Left: Sir John Everett Millais's woodblock illustration of first-class passengers, "Waiting at the Railway Station," from the periodical Good Words.
Right: Gustave Doré's illustration of third-class passengers at a station" from London: A Pilgrimage (1872).
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The social pattern in the nineteenth century was altered by railways probably more than by anything else, at any rate for moving about in bulk. In the early days of railways this applied, somewhat naturally, to the richer passenger. The few coppers required for a five-mile journey to the nearest market town was a lot to the poorer class of passenger who might, with luck, be earning ten shillings a week, with a wife and several children to support. (Railway labourers on the permanent way received an average of about 16 shillings a week in the 1860s.) Country people tended to stay where they were, in any case, and if they had to go anywhere at all, within reasonable limits, would walk there and walk back, in the same way that, as children, they had walked several miles to school. This may partly account for the fact that, apart from the staff, the working classes do not appear to have been photographed very much, except for a few well-known and frequently published pictures. [no pagination]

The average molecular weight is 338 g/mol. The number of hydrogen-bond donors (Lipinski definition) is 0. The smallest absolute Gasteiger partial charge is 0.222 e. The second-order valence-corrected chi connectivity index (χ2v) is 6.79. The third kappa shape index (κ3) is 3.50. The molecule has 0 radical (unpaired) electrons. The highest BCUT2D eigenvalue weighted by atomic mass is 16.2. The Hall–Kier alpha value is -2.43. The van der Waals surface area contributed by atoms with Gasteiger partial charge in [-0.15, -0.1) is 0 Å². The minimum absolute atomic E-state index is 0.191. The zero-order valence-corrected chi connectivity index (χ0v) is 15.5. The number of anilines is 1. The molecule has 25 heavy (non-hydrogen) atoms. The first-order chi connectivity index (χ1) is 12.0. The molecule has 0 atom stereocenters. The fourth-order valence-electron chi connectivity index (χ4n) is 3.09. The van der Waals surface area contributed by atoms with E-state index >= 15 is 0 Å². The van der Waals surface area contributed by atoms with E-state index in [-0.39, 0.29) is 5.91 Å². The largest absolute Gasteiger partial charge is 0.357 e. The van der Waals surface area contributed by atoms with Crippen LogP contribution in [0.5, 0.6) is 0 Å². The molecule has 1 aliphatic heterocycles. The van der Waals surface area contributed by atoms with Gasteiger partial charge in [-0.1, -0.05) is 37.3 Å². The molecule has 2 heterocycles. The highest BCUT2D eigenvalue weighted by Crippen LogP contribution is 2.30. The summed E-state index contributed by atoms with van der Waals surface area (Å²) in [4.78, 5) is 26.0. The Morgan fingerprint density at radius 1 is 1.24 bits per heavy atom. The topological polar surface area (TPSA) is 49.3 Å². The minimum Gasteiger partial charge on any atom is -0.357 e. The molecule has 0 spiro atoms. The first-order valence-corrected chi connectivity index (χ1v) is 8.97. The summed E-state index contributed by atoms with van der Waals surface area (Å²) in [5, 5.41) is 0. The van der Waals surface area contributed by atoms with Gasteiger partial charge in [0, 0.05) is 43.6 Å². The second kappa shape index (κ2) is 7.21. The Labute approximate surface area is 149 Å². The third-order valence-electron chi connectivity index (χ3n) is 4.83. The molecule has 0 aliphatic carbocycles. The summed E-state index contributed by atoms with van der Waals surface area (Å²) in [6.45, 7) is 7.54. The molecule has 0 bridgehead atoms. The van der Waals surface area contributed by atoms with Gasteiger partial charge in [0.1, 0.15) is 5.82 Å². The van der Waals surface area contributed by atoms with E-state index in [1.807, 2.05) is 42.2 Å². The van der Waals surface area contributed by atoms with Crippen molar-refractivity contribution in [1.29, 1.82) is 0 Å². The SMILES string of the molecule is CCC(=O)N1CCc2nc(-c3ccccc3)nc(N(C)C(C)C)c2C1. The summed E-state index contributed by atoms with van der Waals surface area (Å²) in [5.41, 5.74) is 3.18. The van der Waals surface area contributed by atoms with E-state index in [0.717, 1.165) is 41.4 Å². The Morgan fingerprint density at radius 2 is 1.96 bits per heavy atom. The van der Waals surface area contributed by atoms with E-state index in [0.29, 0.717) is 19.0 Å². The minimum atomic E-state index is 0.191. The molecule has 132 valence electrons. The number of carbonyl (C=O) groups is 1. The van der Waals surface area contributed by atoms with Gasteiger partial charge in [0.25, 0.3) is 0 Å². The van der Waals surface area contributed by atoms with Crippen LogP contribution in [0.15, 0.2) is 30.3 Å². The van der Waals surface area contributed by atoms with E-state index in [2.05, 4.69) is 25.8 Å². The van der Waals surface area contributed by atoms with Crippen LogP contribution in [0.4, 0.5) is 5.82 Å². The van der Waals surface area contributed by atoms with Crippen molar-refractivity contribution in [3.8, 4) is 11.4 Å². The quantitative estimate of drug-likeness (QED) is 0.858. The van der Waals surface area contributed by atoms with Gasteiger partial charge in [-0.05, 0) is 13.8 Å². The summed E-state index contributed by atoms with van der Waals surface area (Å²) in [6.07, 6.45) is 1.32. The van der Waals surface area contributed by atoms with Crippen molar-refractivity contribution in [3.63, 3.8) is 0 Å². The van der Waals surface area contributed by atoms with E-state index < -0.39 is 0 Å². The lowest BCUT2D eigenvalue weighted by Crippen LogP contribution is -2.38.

Spence, Jeoffry. Victorian and Edwardian Railways from Old Photographs. London: B.T. Batsford, 1975.
Last modified 27 June 2003